Monthly Archives: August 2011

Textees: A Keystroke of Genius

Say good-bye to embarrasing typos, unpredictable predictive text predictions or incorrect auto-correct corrections. Just roll one of these little rubber numbers onto your errant digit and Robert’s your relative!

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Introducing Textees – a wearable solution to texting on those tiny, squished-up QWERTY keyboards on your otherwise easy-to-use touchscreen device. Both low-tech and low-allergenic, you can finally hit the letter you were aiming for.

Red Textees

Who needs fancy-pants hi-tech wizardry like lexical dictionaries, semantic prediction and pressure sensitive piezo-electric sensors when you can solve the problem with a stylish, go-anywhere mini-fingertip in 6 fabulous flavours? The fact that they look like upside-down rubber bondage undies (with attachments and accessibility options) only adds to the fun.

Thanks Textees!

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Filed under Hardware, Innovation, Mobile, Usability

Apple’s keyless keyboard: Once more with feeling

A recently published patent application indicates that Apple is finally looking to address the major gripe that people have with touch screen interfaces. They acknowledge in their patent that other touch sensitive devices lack the tactile, button-like reassurance of a traditional keyboard. In other words, you have no clue whether you’ve hit the right key or not.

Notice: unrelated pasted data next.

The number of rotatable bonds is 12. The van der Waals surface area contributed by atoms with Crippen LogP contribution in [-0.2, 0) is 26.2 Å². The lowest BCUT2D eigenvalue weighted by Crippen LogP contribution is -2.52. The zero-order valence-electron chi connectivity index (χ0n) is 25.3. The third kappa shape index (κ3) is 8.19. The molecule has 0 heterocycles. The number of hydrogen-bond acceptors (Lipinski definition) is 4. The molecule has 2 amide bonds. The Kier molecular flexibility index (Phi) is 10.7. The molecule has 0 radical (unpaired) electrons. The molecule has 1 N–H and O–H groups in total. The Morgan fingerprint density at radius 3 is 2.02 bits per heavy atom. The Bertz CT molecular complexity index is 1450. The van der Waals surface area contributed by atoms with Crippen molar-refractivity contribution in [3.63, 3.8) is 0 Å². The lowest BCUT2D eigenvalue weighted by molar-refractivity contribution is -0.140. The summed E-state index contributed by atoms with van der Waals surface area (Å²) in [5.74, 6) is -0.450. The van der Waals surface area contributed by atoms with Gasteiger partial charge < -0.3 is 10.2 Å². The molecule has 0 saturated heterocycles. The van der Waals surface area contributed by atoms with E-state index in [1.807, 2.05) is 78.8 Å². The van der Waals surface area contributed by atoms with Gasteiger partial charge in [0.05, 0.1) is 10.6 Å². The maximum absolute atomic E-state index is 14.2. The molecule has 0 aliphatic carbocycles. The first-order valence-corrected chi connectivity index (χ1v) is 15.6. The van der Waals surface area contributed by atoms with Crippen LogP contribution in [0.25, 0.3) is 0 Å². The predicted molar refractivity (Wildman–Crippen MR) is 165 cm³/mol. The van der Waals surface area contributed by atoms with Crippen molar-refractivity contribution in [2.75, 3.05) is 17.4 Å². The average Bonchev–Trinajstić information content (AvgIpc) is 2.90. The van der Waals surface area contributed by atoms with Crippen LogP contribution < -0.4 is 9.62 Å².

Apple's keyless keyboard

Apple’s game changing design incorporates “pressure sensitive piezo-electric sensors” which can distinguish between deliberate keystrokes and accidental finger taps. Their keyboard design won’t actually have any individual keys; instead it will deliver one pleasant vibration for an accurate hit and another harsher vibration for a miss hit. Instant fingertip accuracy feedback!

They also note that the new design could incorporate any form of input-surface device for a computing system, not just a traditional QWERTY layout. As there are no actual buttons, any layout can be lit up from underneath the glass.

virtual keyboards can now get physical

So is this the start of Apple opening its doors to the possibility of more intuitive and interesting input methods?

And will all these changes add up to improved user experience while typing – for instance, a keyboard built around the shape of our hands and the differing length of each finger rather than rigid horizontal rows?

And can it deliver the holy grail of truly mobile touch typing?

I for one sincerely hope it’s a yes on all counts!

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Filed under Hardware, Innovation, Mobile, Usability